watchman goby and pistol shrimp? | Reef Sanctuary
Often pairs of gobies or pistol shrimps will inhabit the same burrow. . Cryptocentrus species include the Yellow watchman goby (C. cinctus,) a the Tiger pistol shrimp (A. bellulus) is sometimes offered and makes a good. I keep reading about the relationship that a Goby and a shrimp can have. . method is a Yellow Watchman Goby and a Tiger Pistol Shrimp. We think this fascinating relationship is one of the most interesting to observe in a Neither the yellow watchman goby nor the shrimp will pose a risk to any.
Pistol shrimps use a specially adapted claw to fire a pulse of water at their prey; the water shoots out of the claw at around 62 miles km per hour. In its wake, the water leaves a tiny bubble, and the sound is generated as this bubble collapses.
The whole process lasts less than a millisecond. Using high-speed cameras to film pistol shrimps in action, scientists observed that a flash of light is also emitted as the tiny bubble in the wake of the pulse of water collapses. This is weird enough in itself, but what it indicates is that the tiny collapsing bubble reaches a temperature of almost oF almost oC —not far from the temperature of the surface of the sun.
Pistol Shrimp and Gobbies: Perfect Partners
This is probably the highest temperature that can be achieved by any living organism. Perfect Partners The partnership between pistol shrimps and gobies is a good example of commensalism, where both parties in the relationship benefit.
The goby benefits from the shrimp's digging and construction skills, having access to a well-built burrow. Pistol shrimps have poor eyesight, and they use gobies as an early warning system to detect predators. Gobies tend to hover just outside the shared burrow, catching passing zooplankton or small benthic invertebrates.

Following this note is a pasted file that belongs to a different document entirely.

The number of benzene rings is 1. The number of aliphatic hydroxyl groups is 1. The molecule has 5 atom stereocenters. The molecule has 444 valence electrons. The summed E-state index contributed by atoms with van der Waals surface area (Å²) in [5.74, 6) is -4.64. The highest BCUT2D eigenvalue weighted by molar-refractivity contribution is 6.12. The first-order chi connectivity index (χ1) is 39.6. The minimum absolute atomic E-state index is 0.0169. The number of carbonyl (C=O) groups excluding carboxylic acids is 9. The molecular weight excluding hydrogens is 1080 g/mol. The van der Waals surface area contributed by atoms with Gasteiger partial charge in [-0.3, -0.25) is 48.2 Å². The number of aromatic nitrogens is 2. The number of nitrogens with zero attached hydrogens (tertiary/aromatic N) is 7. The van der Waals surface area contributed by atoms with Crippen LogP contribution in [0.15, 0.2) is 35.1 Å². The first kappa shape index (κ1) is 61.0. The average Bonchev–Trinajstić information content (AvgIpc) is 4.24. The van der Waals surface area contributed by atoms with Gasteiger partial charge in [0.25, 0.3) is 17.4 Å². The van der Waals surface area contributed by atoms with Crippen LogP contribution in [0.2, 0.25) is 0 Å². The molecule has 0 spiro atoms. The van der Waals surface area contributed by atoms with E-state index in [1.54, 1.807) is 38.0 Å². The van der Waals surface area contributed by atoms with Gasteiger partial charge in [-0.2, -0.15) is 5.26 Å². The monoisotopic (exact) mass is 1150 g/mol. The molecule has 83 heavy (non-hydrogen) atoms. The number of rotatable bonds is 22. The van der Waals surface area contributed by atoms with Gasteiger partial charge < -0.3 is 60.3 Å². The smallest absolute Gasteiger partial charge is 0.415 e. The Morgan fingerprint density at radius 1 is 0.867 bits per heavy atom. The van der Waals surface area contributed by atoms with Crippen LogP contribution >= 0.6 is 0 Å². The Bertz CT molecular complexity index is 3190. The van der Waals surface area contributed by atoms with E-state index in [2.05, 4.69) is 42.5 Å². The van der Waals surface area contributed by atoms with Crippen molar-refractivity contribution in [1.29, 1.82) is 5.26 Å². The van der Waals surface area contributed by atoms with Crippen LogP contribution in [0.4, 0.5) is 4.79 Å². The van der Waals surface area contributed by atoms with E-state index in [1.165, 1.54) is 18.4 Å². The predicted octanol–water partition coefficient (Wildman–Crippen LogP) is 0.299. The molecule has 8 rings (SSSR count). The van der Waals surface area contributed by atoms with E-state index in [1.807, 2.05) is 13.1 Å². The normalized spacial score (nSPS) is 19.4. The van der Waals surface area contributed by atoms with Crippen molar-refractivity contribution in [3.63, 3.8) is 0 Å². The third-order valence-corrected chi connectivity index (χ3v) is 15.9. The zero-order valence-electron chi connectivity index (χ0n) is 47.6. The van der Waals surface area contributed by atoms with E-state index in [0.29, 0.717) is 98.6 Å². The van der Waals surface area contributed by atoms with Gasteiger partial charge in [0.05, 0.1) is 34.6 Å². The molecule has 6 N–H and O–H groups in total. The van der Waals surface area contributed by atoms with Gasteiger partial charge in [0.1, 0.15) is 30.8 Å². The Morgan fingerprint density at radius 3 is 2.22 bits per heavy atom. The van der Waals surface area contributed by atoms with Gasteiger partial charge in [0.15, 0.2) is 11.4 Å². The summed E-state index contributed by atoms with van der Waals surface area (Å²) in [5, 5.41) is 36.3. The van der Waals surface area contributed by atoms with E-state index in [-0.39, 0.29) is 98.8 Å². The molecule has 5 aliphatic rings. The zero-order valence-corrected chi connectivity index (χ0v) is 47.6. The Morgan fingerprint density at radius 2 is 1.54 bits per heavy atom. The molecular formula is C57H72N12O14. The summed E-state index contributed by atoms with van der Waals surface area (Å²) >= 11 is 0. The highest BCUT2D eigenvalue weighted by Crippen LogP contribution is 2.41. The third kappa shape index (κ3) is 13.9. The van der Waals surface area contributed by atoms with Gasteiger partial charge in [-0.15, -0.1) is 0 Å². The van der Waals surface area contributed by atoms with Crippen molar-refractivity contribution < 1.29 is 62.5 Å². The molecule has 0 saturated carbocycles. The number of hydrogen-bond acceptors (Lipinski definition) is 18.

In many cases the shrimps maintain contact with the gobies by using their long antennae, and the gobies signal to the shrimps using specific fin flicks. Some species of goby also appear to feed their shrimps, spitting food into the burrow, and even without such deliberate actions it's possible that the shrimps may feed on fragments of food that the gobies drop.
Meet the Gun-Slinging Shrimps While many species of pistol shrimps are found in a wide variety of habitats, only a few are commonly kept in aquariums. These are species of the genus Alpheus. It has a white body with complex brown or reddish-brown markings. Some individuals have purple markings on the legs.
Both associate well with many different goby species. Another very attractive, but less often imported, species is the golden pistol shrimp often referred to as A.
One other Alpheus pistol shrimp deserves a mention, A. There are other Alpheus species, and other pistol shrimps, that find their way into aquarium stores, but they are often of unknown species.
And Their Goby Guests Several genera of gobies associate with pistol shrimps. They can be and usually are kept without shrimps, and most are good aquarium fishes in their own right. They are generally hardy and easy to feed, but many even the robust-looking Cryptocentrus gobies can be quite shy, and they are prone to jumping from open aquariums or even through gaps in aquarium covers.
They often seem to be both bolder and less prone to jumping when kept with shrimps—perhaps having an expertly constructed bolt-hole close at hand makes them more confident. To overcome this, make sure that some food drifts past their hiding place e. The most common aquarium imports are species of Amblyeleotris, Cryptocentrus, and Stonogobiops, although other species are sometimes offered for sale. There are 38 species of Amblyeleotris, which in the wild associate with a variety of Alpheus shrimps.
Many of them look quite similar: There are some more distinctive species in this genus, notably Randall's shrimp goby A. Also distinctive, if seldom seen in aquariums, is the giant shrimp goby A.